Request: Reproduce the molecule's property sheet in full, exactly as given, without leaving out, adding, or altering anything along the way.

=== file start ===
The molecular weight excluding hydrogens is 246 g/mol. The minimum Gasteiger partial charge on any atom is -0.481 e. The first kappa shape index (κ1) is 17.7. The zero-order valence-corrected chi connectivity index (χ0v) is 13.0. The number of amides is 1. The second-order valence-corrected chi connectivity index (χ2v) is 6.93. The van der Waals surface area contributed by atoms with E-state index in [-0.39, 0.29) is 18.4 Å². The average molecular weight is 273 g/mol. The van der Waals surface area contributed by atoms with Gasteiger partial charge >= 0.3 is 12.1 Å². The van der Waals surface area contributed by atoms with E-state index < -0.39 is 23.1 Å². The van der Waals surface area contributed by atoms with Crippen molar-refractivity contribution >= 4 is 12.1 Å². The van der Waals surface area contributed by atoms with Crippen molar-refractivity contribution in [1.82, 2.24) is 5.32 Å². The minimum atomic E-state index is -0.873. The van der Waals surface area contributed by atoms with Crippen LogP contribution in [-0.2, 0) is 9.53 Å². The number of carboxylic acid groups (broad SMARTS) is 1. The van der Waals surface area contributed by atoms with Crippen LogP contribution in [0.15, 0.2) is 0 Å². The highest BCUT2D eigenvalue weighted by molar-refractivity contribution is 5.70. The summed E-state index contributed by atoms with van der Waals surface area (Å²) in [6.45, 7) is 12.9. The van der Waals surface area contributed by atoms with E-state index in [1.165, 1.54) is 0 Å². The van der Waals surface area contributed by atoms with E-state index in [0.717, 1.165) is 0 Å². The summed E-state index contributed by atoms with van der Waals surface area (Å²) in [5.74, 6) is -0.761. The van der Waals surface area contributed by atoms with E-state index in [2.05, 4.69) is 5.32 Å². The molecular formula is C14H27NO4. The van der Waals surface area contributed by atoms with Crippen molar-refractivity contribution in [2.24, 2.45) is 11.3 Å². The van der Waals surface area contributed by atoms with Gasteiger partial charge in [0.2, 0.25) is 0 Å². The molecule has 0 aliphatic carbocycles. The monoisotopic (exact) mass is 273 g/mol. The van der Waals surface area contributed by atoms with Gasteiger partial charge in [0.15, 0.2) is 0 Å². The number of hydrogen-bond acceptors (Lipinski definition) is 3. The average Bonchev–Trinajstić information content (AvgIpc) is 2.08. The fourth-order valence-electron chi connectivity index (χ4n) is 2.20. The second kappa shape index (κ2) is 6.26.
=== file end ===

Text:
The molecular weight excluding hydrogens is 246 g/mol. The minimum Gasteiger partial charge on any atom is -0.481 e. The first kappa shape index (κ1) is 17.7. The zero-order valence-corrected chi connectivity index (χ0v) is 13.0. The number of amides is 1. The second-order valence-corrected chi connectivity index (χ2v) is 6.93. The van der Waals surface area contributed by atoms with E-state index in [-0.39, 0.29) is 18.4 Å². The average molecular weight is 273 g/mol. The van der Waals surface area contributed by atoms with Gasteiger partial charge >= 0.3 is 12.1 Å². The van der Waals surface area contributed by atoms with E-state index < -0.39 is 23.1 Å². The van der Waals surface area contributed by atoms with Crippen molar-refractivity contribution >= 4 is 12.1 Å². The van der Waals surface area contributed by atoms with Crippen molar-refractivity contribution in [1.82, 2.24) is 5.32 Å². The minimum atomic E-state index is -0.873. The van der Waals surface area contributed by atoms with Crippen LogP contribution in [-0.2, 0) is 9.53 Å². The number of carboxylic acid groups (broad SMARTS) is 1. The van der Waals surface area contributed by atoms with Crippen LogP contribution in [0.15, 0.2) is 0 Å². The highest BCUT2D eigenvalue weighted by molar-refractivity contribution is 5.70. The summed E-state index contributed by atoms with van der Waals surface area (Å²) in [6.45, 7) is 12.9. The van der Waals surface area contributed by atoms with E-state index in [1.165, 1.54) is 0 Å². The van der Waals surface area contributed by atoms with E-state index in [0.717, 1.165) is 0 Å². The summed E-state index contributed by atoms with van der Waals surface area (Å²) in [5.74, 6) is -0.761. The van der Waals surface area contributed by atoms with E-state index in [2.05, 4.69) is 5.32 Å². The molecular formula is C14H27NO4. The van der Waals surface area contributed by atoms with Crippen molar-refractivity contribution in [2.24, 2.45) is 11.3 Å². The van der Waals surface area contributed by atoms with Gasteiger partial charge in [0.2, 0.25) is 0 Å². The molecule has 0 aliphatic carbocycles. The monoisotopic (exact) mass is 273 g/mol. The van der Waals surface area contributed by atoms with Gasteiger partial charge in [0.15, 0.2) is 0 Å². The number of hydrogen-bond acceptors (Lipinski definition) is 3. The average Bonchev–Trinajstić information content (AvgIpc) is 2.08. The fourth-order valence-electron chi connectivity index (χ4n) is 2.20. The second kappa shape index (κ2) is 6.26.